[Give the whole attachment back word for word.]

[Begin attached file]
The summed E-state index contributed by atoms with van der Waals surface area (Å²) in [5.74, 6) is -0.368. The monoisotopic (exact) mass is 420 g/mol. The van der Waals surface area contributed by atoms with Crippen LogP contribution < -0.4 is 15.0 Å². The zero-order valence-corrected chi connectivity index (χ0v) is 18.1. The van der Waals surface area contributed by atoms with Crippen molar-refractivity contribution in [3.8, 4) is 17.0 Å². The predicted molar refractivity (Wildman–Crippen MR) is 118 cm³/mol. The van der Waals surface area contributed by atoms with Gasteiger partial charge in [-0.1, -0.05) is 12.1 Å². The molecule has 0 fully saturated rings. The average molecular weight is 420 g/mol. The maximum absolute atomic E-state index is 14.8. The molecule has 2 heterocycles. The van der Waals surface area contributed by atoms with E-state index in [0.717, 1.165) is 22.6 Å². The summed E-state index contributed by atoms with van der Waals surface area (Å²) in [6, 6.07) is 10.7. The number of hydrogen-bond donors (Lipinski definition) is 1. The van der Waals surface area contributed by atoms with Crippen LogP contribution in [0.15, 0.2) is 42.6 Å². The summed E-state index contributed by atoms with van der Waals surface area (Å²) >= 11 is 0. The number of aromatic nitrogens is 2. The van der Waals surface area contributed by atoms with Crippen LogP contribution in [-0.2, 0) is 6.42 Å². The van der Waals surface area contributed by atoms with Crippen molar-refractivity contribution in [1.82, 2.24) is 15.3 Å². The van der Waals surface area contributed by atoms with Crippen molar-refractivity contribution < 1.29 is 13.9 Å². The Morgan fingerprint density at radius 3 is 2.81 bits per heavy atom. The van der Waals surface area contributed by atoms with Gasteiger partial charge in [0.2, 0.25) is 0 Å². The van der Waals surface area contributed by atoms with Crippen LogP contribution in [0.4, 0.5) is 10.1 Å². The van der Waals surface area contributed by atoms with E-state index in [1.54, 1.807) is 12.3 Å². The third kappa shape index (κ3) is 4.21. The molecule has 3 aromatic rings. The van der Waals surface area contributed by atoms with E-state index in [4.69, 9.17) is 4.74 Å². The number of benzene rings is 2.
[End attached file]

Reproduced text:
The summed E-state index contributed by atoms with van der Waals surface area (Å²) in [5.74, 6) is -0.368. The monoisotopic (exact) mass is 420 g/mol. The van der Waals surface area contributed by atoms with Crippen LogP contribution < -0.4 is 15.0 Å². The zero-order valence-corrected chi connectivity index (χ0v) is 18.1. The van der Waals surface area contributed by atoms with Crippen molar-refractivity contribution in [3.8, 4) is 17.0 Å². The predicted molar refractivity (Wildman–Crippen MR) is 118 cm³/mol. The van der Waals surface area contributed by atoms with Gasteiger partial charge in [-0.1, -0.05) is 12.1 Å². The molecule has 0 fully saturated rings. The average molecular weight is 420 g/mol. The maximum absolute atomic E-state index is 14.8. The molecule has 2 heterocycles. The van der Waals surface area contributed by atoms with E-state index in [0.717, 1.165) is 22.6 Å². The summed E-state index contributed by atoms with van der Waals surface area (Å²) in [6, 6.07) is 10.7. The number of hydrogen-bond donors (Lipinski definition) is 1. The van der Waals surface area contributed by atoms with Crippen LogP contribution in [0.15, 0.2) is 42.6 Å². The summed E-state index contributed by atoms with van der Waals surface area (Å²) >= 11 is 0. The number of aromatic nitrogens is 2. The van der Waals surface area contributed by atoms with Crippen LogP contribution in [-0.2, 0) is 6.42 Å². The van der Waals surface area contributed by atoms with Crippen molar-refractivity contribution in [1.82, 2.24) is 15.3 Å². The van der Waals surface area contributed by atoms with Crippen molar-refractivity contribution < 1.29 is 13.9 Å². The Morgan fingerprint density at radius 3 is 2.81 bits per heavy atom. The van der Waals surface area contributed by atoms with Gasteiger partial charge in [0.2, 0.25) is 0 Å². The van der Waals surface area contributed by atoms with Crippen LogP contribution in [0.4, 0.5) is 10.1 Å². The van der Waals surface area contributed by atoms with E-state index in [1.54, 1.807) is 12.3 Å². The third kappa shape index (κ3) is 4.21. The molecule has 3 aromatic rings. The van der Waals surface area contributed by atoms with E-state index in [4.69, 9.17) is 4.74 Å². The number of benzene rings is 2.